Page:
The material attractions of the locality overbore Lot’s fear of moral contamination...and perhaps dulled his discernment, disarming him.

vs. 14-18  The Everlasting Covenant to Abram and His Descendants for a People and a Land

“‘for all the land which you see, I will give it to you and to your descendants forever. I will make your descendants as the dust of the earth, so that if anyone can number the dust of the earth, then your descendants can also be numbered. 

"Arise, walk about the land through its length and breadth; for I will give it to you.’ Then Abram moved his tent and came and dwelt by the oaks of Mamre, which are in Hebron, and there he built an altar to the LORD. Genesis 13:15-18
Lest we miss it, the LORD will continue to repeat, confirm, and reconfirm His promise ... to Abram’s descendants (in subsequent chapters, it will be specified that it is through Isaac, (not Ishmael) God has given the Land of Israel. 
It may be just a minuscule dot on the earth, with no valuable natural resources,* but because it bears His Promise, it remains the most hotly contested real estate on the globe! Satan sees to that. 
Forever, Olam עוֹלָם

This is a “forever” promise—in Hebrew, עוֹלָם oh-lahm, meaning: everlasting, indefinite or unending future, eternity, always, perpetual, continuous existence. Even when the Jewish People are not in physical possession of the Land, it is still theirs.
God has given another profound promise here: the perpetuation of the Jewish PeopleHis Name and the veracity of the Bible will rest upon the survival of His People. This is the secret behind why they are hunted, hounded, and marked for extinction repeatedly throughout history—Antisemitism at its core is a futile attempt to eradicate the visible testimony of Israel's God and Bible from the earth! 
Yet, it is the populous and wealthy idolator nations that will disappear from the face of the earth—the Babylonians, the Philistines, the Canaanites, the Moabites, the multitudes of “ites” listed in the Bible, but not the Israelites, for God Himself will preserve by the strength of His outstretched arm, for His own Name’s sake.

Hebron, Holy City of the Patriarchs

Note: Hebron is the second most sacred site in the world after the Temple Mount, as it still contains the burial place of Abraham and Sarah. Abraham purchased the field of Ephron in Machpelah for four hundred shekels of silver to bury Sarah, and later he was buried there by Isaac, who is also buried in the Cave of Machpelah. (Genesis 23:16, 25:9) Joseph also buried Jacob (Israel) in the Cave of Machpelah. (Genesis 50:1-14) Rebecca and Leah are also entombed in this precious place
"Then Abram moved his tent and came and dwelt by the oaks of Mamre, which are in Hebron..." Genesis13:18

Herod the Great built a grand structure which was further enhanced during the Byzantine Empire. Jewish access to this sacred ancient site in Hebron has been severely restricted due to Arab uprisings. 

In 1929, there was a small Jewish community that lived peacefully among Arabs in Hebron. However, responding to a call from the Grand Mufti of Jerusalem, the Arabs rose up and slaughtered their Jewish friends and neighbors in Hebron.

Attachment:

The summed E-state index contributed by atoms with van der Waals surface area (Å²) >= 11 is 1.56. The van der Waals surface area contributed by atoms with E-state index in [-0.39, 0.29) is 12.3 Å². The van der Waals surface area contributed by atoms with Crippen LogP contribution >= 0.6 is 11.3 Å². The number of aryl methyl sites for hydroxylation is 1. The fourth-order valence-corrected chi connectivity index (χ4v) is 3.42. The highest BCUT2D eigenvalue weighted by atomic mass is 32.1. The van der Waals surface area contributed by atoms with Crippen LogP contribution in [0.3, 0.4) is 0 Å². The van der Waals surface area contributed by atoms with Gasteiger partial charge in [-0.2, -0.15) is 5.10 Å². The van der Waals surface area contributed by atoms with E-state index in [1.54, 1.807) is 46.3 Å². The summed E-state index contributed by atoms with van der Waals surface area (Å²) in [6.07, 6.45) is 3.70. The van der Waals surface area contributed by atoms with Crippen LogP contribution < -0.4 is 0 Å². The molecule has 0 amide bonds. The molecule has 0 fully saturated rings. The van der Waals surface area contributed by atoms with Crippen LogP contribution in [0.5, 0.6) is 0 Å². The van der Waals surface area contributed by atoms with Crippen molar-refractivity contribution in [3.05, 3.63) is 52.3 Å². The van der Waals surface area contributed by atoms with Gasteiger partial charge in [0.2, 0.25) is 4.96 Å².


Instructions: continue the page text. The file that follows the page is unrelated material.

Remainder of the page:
After that, the British restricted Jewish access to the Patriarch’s Tomb as it angered the Arabs who claimed Abraham as their Patriarch

When the entirety of the Land of Israel miraculously came back into Jewish hands following the Six Day War in 1967, the Jewish People enjoyed unrestricted access for the first time in more than 2,000 years to this important biblical and historic site. 

:: This was short-lived as violent attacks, bombings of the site and destruction by Palestinians forced the Jews to surrender to a severely restricted schedule of visits. ::

Genesis 14  Abram Rescues Lot, Meets Two Kings

Melchi-Tzedekh = "My King is Righteous" מַלְכִּי- צֶדֶק

Abram’s nephew, Lot, becomes part of the spoils of war and is taken captive along with Sodom, after a massive battle between several regional kings. One who escaped made this known to Abram, “the Hebrew” (v. 13—the first time this title is used in the Bible). When Abram heard of this disaster that befell his relative, who had chosen to live with evil-doersthus bringing such ill-fortune upon himself (Rashi)Abram assembled an army of the 300 men born in his home, pursued the victors and “smote them.” He brought back Lot, his family, their belongings and the people of Sodom.

And in the Kings Valley, Abram was met by two kings, the King of Sodom, and Melchizedek, King of Salem, who brought a friendship offering of bread and wine, and blessed him as a priest saying, "Blessed be Abram of God Most High, Possessor of heaven and earth; and blessed be God Most High, who has delivered your enemies into your hand. He gave him a tenth of all.” Genesis 14:19-20
In Melchizedek’s blessing, he declared the true victory—the source of Abram’s strength—it was God Most High who delivered Abram and gave him victory over all the heathen kings!
The King of Sodom acknowledged Abram’s superiority and asked only to have his people returned to him, offering Abram all the spoils. In the pagan world, Abram could have kept all—even the people as slaves. But this was not the character of Abram. He raised his hand in grand gesture to Adonai, emphasizing the victory was not his, but the Lord’s, and declared his utter trust in his God, his Deliverer, his Provider, refusing anything that had belonged to Sodom for himself.

Abram acknowledged that his men had eaten of the spoils and didn’t bind Aner, Eschol, and Mamre, who had accompanied him, but allowed them to receive their share.